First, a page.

As far as writing sex scenes, I don’t like doing it. What’s important is what role the sex has in the plot and how it affects the characters. I already have sketched out a sex scene for Kane in the next book, No Quarter. It’s the third time he has sex with this enigmatic woman who he knows little about except she works for a covert agency and is a killer. The first two times were what they used to call zipless sex. Fast, over with, no talking. This third time, though, will be different because she allows herself to be vulnerable. Not with the sex, but making a decision to wreak vengeance for personal reasons. For a professional like her, that’s a real break.

I have no problem writing a scene if I know its purpose. If I don’t know its purpose, I’m in big trouble.

Jenny: I don’t like writing sex scenes, either.  I figure everybody reading my books has either had sex or seen it on cable TV, so unless there’s a reason for showing it, there’s no point.

I just read a romance that had an excellent reason for detailing the sex–The Year We Fell Down by Sarina Bowen.  That kind of sex scene can be great to write because you’re not just writing stereo instructions.

BOB: Gets back to serving a purpose. Same with violence. I can’t stand the John Wick movies since the violence is so silly.

I still remember going with my father to see the Wild Bunch in the theater. The violence was unbelievable then. But it served a purpose.

Jenny: I like the absurdist idea of the first Wick movie, but it’s violence porn so it becomes “why is this scene of him beating up bad guys different from the last one?”

I thought the violence in RED, the Bruce Willis movie was great even though that was absurd, too.  It moved the plot.

BOB: Exactly. The first one was because they killed his dog. Okay. A bit extreme. But then it’s the same old, same old. Also, I think we trivialize violence too much in entertainment. Give people a false sense of reality.

I loved RED. A lot like Grosse Pointe Blank which I also loved.

Jenny: I loved RED, too, and Grosse Pointe Blank.  I’m not anti-violence, it just has to mean something.  (My protagonist actually says that in the book I just finished,)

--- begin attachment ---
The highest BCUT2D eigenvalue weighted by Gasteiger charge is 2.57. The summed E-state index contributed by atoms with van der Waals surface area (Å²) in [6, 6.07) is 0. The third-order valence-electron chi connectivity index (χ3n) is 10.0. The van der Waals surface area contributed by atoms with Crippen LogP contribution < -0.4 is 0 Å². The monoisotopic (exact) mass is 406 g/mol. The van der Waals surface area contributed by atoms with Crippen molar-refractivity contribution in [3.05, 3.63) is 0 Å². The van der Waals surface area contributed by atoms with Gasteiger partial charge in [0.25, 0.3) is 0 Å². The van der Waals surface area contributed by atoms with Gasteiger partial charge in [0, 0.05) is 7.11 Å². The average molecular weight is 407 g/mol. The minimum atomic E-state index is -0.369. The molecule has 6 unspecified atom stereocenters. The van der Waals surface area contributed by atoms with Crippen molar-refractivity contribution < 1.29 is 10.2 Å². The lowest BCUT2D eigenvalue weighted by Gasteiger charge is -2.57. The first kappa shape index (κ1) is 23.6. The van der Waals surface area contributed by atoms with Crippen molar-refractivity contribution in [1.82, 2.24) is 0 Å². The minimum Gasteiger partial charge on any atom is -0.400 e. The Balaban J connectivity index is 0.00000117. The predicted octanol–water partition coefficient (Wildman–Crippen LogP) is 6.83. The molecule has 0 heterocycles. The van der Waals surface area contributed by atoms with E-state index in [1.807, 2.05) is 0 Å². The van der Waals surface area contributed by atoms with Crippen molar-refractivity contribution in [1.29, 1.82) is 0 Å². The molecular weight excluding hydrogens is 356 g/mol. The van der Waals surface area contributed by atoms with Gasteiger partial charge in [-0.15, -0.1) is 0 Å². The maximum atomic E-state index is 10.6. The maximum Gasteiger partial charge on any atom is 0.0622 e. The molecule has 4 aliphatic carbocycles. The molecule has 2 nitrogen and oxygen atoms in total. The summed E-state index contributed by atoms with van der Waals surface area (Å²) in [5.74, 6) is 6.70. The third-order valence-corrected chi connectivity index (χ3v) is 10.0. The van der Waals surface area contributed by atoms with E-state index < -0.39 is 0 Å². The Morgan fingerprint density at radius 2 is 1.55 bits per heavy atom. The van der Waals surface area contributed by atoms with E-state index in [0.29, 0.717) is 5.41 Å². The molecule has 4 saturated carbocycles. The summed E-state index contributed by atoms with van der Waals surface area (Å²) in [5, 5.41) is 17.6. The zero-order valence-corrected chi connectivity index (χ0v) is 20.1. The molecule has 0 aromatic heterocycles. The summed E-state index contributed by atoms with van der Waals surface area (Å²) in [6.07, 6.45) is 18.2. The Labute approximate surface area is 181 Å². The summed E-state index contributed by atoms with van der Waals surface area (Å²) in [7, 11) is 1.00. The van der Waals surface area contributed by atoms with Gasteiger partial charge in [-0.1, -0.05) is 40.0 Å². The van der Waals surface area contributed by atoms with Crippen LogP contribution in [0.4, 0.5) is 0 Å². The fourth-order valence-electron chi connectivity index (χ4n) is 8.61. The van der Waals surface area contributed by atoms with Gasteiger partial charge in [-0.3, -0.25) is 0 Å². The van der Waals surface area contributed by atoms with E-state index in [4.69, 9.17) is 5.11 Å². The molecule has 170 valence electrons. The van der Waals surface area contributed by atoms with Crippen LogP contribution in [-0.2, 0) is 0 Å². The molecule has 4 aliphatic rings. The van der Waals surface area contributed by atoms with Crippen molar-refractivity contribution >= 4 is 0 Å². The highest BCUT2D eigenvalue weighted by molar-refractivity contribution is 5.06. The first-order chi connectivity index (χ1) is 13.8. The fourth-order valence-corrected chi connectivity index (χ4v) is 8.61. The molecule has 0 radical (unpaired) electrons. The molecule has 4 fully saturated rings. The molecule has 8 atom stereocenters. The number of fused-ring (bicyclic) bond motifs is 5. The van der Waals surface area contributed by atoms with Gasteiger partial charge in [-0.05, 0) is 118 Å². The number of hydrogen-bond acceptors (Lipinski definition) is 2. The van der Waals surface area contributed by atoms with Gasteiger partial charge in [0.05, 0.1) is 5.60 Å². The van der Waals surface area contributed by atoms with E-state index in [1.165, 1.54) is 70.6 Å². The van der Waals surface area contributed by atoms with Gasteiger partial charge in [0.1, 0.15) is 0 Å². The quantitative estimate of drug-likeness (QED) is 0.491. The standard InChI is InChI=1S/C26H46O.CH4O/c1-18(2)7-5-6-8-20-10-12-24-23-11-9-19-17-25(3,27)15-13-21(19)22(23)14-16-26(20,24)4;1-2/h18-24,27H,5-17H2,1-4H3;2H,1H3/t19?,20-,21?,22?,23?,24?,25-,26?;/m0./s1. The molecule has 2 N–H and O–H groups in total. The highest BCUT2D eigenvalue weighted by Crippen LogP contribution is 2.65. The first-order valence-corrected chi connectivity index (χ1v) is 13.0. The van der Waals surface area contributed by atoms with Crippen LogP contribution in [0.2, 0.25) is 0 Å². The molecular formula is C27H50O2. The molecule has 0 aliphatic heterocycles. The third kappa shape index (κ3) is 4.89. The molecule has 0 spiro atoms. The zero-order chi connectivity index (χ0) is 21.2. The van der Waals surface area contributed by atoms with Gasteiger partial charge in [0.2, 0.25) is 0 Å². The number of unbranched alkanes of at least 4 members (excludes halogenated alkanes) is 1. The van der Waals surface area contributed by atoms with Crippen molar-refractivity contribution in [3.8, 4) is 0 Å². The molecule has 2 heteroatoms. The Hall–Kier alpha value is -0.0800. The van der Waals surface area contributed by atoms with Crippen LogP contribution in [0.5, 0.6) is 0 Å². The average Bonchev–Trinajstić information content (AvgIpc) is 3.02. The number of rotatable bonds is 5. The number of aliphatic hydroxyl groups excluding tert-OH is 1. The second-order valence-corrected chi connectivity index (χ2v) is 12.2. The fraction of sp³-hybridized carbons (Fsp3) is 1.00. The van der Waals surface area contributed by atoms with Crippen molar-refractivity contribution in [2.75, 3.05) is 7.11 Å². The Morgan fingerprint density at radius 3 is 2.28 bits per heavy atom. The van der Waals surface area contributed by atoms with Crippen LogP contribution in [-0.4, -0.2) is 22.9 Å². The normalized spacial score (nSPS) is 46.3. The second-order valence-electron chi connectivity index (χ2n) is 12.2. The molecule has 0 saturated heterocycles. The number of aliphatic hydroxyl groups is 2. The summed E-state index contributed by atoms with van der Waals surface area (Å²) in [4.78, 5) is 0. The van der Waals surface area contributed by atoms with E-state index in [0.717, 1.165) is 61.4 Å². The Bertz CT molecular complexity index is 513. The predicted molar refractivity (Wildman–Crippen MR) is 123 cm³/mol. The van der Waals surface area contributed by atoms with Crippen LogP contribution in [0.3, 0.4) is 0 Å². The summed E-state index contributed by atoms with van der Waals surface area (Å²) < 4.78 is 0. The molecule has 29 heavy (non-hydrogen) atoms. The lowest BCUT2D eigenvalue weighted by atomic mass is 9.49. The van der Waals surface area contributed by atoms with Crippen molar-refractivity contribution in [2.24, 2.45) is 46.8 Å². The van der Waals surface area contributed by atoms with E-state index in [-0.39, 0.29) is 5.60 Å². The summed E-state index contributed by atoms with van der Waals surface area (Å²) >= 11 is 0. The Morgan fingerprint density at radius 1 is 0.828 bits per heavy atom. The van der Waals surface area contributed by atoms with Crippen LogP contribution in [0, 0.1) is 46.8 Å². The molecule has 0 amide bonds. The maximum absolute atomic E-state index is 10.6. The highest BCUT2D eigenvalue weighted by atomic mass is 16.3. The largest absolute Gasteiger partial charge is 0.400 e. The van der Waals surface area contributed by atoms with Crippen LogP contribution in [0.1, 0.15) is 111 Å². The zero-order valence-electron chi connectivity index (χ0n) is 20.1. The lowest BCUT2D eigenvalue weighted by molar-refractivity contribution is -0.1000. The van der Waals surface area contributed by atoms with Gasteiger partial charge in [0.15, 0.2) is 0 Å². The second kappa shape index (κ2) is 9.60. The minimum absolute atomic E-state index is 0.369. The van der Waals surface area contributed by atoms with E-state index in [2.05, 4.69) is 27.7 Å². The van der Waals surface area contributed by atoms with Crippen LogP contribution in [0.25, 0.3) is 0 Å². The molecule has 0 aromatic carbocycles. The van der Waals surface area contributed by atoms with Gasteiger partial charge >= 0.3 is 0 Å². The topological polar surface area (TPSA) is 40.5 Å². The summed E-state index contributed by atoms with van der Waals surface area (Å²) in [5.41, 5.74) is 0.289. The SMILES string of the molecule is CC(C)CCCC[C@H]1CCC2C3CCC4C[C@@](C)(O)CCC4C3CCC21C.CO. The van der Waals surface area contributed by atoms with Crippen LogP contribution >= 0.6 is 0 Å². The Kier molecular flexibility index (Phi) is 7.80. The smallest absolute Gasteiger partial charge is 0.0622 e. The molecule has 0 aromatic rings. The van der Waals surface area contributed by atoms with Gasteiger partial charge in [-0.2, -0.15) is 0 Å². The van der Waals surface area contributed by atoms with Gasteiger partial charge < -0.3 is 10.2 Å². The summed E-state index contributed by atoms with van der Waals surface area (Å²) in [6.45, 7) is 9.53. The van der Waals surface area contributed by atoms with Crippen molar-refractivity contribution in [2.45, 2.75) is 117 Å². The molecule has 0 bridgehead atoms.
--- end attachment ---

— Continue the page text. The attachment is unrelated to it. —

How did we get on sex and violence?

BOB: Because on my outline is says: scene structure; sex and violence.

Jenny: Sex and violence is next week.

Oh, crap, we combined them?

BOB: Now we’re two weeks ahead! Yay me.

Jenny: I just checked: Sex and Violence is next week.  Action scenes.

BOB: One problem I think I’ve had with New York Minute is a slow start because my point was that although this was a man capable of great violence, his arc was that he had to be forced into it over the course of a book. Unlike book 3 where he awakens to a guy holding a Bowie knife to his neck saying “I could have killed you while you were sleeping.”

Hmm. I’ve got Unity for next week.

Jenny: We have to get a grip here.  I think we’re talking about scene, how to use them.  Action scenes are next week.  We can combine them, but I’ll have to reorient here.

Unity is September.  I think.  This may not be our night to do this.

BOB: We can reboot next week

Jenny: So am I talking about sex and violence this week?  I can do that.

BOB: Yes you are as i’ve said all I’m ever going to say on the topic.

Jenny: So over to me.

BOB: As far as scene I think we agree– a complete unit of action. Although Cormac McCarthy might disagree

Jenny: Okay, a scene is a unit of conflict which means that no matter what the scene is addressing, it has to a conflict-driven purpose.  No “This is a romance so I have to put a sex scene here even though it has no impact on the plot and could be handled with one sentence–and then they had great sex–and so is completely unnecessary.”  Ditto for fight scenes.  A scene has to move plot and arc character or it goes, no other reason for it to be there.

BOB: Exactly. I need a PURPOSE to a scene. Or else I can’t write it.

Jenny: I’ve written scenes in discovery draft that were just the next thing that happened, without figuring out why they were there, but in the rewrite they better find a plot purpose to carry or they’re gone.

BOB: Yeah– sometimes have to just muddle around to find the purpose. That’s what today has been with one scene for me. I’ll lie down and just think about it and stuff will eventually come.

Jenny: I’ve been overwriting a lot, too.  I look at a scene and think, “Why the hell is this so long?” and realize I got sucked under by banter that does nothing for plot and character.

As my old mentor used to tell me, “Here you went for the cheap laugh, and here you went for the cheap laugh, and here . . . ”

Cheap Laffs R Us.

BOB: If a scene starts boring me as the writer, the reader is in big trouble.

Jenny: Oh, absolutely.  Scenes that are boring me are death for a book.

Those are the ones you write because you think you have to in order to get to the next scene that you really want to write.

BOB: Gus is barking at me. Had to take his cone off. Now have to make sure he doesn’t undo 24 hours of cone by licking his foot. It’s always something

Jenny: I may keep going here alone since I did not discuss action scenes before.  Go take care of Gus.

Don’t think I don’t know that you’re using your dog to get out of talking about sex scenes.

BOB: Actually I’ll take him and Scout down to a ball park where they can run free inside the fence. Their own private dog park.